My original plan for Saturday after David would have left to hike, was to take the Cog Railway (running since July 3, 1869) which two years ago began winter trips, but just to the water stop 15 minutes up the mountain. I had taken the full trip back in 2013, David has hiked the mountain (and slept on it) many times. You may enjoy the many pictures and videos I took on my 2013 trip on the “Railway to the Moon” by clicking this link. So, watching the weather, we decided to catch the 10:30 trip. After purchasing tickets (shown above) we had time to head into the museum.
During construction, workers would take these sled boards back down the mountain. A daring trip, now banned, but I told David to hop aboard – note his wrapped leg.
The call came out – ALL ABOARD.
Yellow to the left is the new bio-diesel locomotive, and a replica passenger car on the right. Originally run by steam (I got to ride steam in 2013) only the first and last trips of the day in season now are with steam engines. Protecting the environment from smoke, they are also slower, so with the new engines more trips can be made each day. Below, looking up from the coach platform.
seated and ready to go
looking from my seat as we started to go up—
the trees to my left below – and later you will see the trees on the other side of the route that are covered with ices crystals from the wind blowing towards them.
A short winter trip to Waumbek Station for the view, hot cocoa and a cookie. BUT, how many people have gotten to make the complete trip, and how even less have been able to have the winter experience?
yes, the open spot below on the right below the ski area is the Mount Washington Hotel. The road from Route 302 to the Cog’s base station is six miles. In the center you see the water tank that the steam locomotives top off from to make their runs.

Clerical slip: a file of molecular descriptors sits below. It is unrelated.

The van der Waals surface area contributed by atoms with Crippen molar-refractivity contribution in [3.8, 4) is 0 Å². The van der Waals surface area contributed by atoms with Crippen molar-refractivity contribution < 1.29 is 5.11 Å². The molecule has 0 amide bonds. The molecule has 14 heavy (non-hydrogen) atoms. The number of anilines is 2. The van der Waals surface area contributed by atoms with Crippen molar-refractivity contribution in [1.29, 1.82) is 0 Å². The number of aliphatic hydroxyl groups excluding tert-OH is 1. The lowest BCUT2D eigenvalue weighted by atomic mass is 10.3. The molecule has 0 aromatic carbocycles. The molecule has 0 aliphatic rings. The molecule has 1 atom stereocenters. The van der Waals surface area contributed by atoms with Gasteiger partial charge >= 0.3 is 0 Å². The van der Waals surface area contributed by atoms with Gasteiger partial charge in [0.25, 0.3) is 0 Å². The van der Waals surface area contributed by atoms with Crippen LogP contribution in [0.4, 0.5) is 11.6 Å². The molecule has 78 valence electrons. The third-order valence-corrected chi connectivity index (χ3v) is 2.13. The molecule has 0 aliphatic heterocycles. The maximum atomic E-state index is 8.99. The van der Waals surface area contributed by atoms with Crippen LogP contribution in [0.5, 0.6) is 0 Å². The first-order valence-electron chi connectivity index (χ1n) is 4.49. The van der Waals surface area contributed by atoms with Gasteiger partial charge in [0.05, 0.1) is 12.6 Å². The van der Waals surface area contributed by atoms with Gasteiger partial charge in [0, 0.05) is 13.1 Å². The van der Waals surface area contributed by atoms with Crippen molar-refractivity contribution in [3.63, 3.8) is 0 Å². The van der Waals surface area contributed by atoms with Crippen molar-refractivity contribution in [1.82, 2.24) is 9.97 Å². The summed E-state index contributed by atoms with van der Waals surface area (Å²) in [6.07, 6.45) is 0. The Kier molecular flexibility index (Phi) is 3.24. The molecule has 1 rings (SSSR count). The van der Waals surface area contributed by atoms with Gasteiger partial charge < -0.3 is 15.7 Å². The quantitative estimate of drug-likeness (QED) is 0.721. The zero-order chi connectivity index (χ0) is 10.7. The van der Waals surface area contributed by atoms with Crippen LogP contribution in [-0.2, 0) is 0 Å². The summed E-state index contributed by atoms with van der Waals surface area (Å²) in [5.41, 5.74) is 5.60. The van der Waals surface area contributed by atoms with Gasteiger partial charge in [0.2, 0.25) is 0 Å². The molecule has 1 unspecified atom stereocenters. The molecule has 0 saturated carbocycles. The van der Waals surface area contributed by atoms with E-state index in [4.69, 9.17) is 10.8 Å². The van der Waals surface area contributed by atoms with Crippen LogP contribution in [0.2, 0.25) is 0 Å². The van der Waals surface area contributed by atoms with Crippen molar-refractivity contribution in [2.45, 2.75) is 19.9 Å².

Two happy “young boys” who love trains.
and, boarding for descent, but looking up the tracks to the top.
and a view of the trees on the other side, and how they are ice coated.
seats reversed, and down we go.
Back at the Base Station we headed off to the AMC Lodge at Crawford Notch only to find the cafeteria closed. But, down through the picturesque notch, along the river to Bartlett, and we lunched at the restaurant at Attitash Mountain Resort. Neither David or I had been through this stretch of road in a long while so it was a treat.
Heading back to get David’s car at the hotel, we said goodbye, and as I turned away with tears my phone rang. My friend’s conference was over an hour sooner than we thought. You know my uncanny luck with timing. So, off we headed, over mountain roads from Bethlehem to Franconia to Sugar Hill, and connecting then with Route 302 to head south. RAY RECOMMENDS the views on these two back roads looking back to the Presidential Range. Amazing, and seldom seen since not the main routes.
Maybe 18 years ago Cathy and I stayed a couple times at the Inn at Sunset Hill below. Sugar Hill, NH, is lovely, remote, and sadly a great shop is closed, and an original old stage stop, inn and then B&B has been demolished. Ray does not like change.
I think I may be able to start planning more trips, I have plenty of ideas, and I enjoy the planning and anticipation. If you got this far, thank you, as always, luv, RAY — and,..
1 – The Mount Washington Cog Railway any time of the year.
2- A trip exploring back roads from Sugar Hill to Bethlehem.
3 – Join me in learning more about St. Johnsbury, Vermont, and things to do heading north into the Vermont Northeast Kingdom.